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Scorecard Pacing


Steady

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  • You would use Steady when users typically progress towards their goals at a consistent daily pace.
  • Steady applies to controllable behaviors that can be changed on any given day.
  • This is the least stressful approach from a Manager standpoint because the Manager can tell his/her team to pick up the phone and start calling people.

Examples:

  • Setting up meetings
  • Sending out proposals
  • Conversations
  • Demos
  • Customer visits.


Ramp Up

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  • You would use Ramp Up when users typically progress towards their goals slightly faster at the end of the period.
  • Ramp Up is a combination of both Steady and Big Finish, where the Manager has some flexibility to control certain behaviors, but not others.

Example:

  • Outside Sales Demo.


Big Finish

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  • You would use Big Finish when users typically achieve most of their goal at the end of the period.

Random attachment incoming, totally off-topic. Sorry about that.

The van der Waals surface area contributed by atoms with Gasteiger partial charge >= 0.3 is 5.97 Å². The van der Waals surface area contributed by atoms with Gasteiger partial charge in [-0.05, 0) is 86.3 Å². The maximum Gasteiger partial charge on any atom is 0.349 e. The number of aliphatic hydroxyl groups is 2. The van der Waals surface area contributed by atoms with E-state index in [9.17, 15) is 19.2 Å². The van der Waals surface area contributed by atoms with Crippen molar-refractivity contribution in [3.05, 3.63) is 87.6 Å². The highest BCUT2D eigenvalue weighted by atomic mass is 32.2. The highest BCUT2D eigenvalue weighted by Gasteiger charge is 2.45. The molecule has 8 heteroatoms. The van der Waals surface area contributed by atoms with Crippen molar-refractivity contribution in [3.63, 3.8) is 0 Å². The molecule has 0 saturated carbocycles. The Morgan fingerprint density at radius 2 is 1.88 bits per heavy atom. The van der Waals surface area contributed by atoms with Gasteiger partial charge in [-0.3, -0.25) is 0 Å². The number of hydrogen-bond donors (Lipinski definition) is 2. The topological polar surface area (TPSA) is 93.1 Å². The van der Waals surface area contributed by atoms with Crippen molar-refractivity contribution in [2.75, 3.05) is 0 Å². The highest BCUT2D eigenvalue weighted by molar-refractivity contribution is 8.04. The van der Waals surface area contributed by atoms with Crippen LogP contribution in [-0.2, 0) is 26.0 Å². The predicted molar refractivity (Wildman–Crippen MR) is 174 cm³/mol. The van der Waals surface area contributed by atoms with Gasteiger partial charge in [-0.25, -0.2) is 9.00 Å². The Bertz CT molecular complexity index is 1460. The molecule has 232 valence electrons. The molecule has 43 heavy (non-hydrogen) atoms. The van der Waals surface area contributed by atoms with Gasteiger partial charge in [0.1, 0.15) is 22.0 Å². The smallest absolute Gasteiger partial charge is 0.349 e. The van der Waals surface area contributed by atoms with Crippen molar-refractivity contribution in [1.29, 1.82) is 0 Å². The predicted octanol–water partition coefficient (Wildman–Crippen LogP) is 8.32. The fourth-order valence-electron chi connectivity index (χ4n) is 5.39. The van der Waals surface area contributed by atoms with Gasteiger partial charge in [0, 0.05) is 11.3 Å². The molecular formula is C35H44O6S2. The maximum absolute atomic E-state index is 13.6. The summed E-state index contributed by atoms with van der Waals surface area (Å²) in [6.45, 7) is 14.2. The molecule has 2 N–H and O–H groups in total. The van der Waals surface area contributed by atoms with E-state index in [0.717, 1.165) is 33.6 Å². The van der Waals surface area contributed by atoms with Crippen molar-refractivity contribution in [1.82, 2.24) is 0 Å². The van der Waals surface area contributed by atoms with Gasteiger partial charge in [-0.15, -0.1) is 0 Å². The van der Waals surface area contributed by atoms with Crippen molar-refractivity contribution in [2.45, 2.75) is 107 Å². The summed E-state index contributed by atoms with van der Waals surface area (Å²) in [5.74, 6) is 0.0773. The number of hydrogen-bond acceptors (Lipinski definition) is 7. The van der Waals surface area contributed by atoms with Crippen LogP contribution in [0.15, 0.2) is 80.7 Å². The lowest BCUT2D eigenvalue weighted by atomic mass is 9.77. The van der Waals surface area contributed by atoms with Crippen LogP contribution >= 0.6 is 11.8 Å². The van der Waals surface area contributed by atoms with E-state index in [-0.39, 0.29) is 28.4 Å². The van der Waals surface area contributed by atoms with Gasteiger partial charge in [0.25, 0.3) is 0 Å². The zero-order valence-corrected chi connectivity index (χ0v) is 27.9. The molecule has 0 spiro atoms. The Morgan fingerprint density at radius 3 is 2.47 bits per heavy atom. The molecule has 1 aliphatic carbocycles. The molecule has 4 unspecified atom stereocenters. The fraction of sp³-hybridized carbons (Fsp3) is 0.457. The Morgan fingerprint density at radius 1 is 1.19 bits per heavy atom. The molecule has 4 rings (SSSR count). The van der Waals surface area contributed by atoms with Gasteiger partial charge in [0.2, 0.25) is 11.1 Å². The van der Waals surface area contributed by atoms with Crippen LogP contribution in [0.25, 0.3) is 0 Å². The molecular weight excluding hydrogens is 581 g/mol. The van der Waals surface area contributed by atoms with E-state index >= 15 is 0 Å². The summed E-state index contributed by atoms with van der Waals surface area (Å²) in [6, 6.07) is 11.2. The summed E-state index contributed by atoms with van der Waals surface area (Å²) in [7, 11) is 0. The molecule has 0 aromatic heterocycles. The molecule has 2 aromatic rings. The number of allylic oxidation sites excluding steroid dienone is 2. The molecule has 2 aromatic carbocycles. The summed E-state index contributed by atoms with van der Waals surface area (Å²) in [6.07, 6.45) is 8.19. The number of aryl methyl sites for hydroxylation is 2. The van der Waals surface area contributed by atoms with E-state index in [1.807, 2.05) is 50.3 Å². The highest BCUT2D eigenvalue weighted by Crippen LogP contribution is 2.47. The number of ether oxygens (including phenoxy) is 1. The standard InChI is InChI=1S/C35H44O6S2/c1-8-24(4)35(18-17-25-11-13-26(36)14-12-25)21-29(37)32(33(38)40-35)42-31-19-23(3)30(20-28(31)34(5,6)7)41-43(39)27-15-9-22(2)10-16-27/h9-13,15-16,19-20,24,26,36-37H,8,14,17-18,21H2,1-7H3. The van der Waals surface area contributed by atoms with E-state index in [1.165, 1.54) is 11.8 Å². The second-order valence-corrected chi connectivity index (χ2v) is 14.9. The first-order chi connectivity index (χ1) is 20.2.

• Big Finish is a more extreme version of Ramp Up and is primarily intended to be used for the sales cycle.
  • This is the most stressful approach from a Manager standpoint because he/she might not be able to do anything for the first 28 days.

Example:

  • A sales organization has a 30-day sales cycle and converts it at the end of the month.


Overview

  • Pacing allows you to see if you are on-track, under-performing, or over-performing towards your goal. For example, let's say that you have a metric based on monthly call logs. Your goal for the month is 500, but you're only at 200 three weeks in, so pacing will tell you how many calls you need to make to get back on track and hit your goal!
  • When your Scorecard metric is green, that means you're ahead-of-schedule! When it's blue, that means you're right on schedule to hit your goal. When it's red, that means your falling behind and you need to pick up the slack! When it's gray, that means that specific metric does not have pacing enabled.
  • The symbols used for pacing are simply a visual aid for those who have trouble differentiating them with the colors.


 
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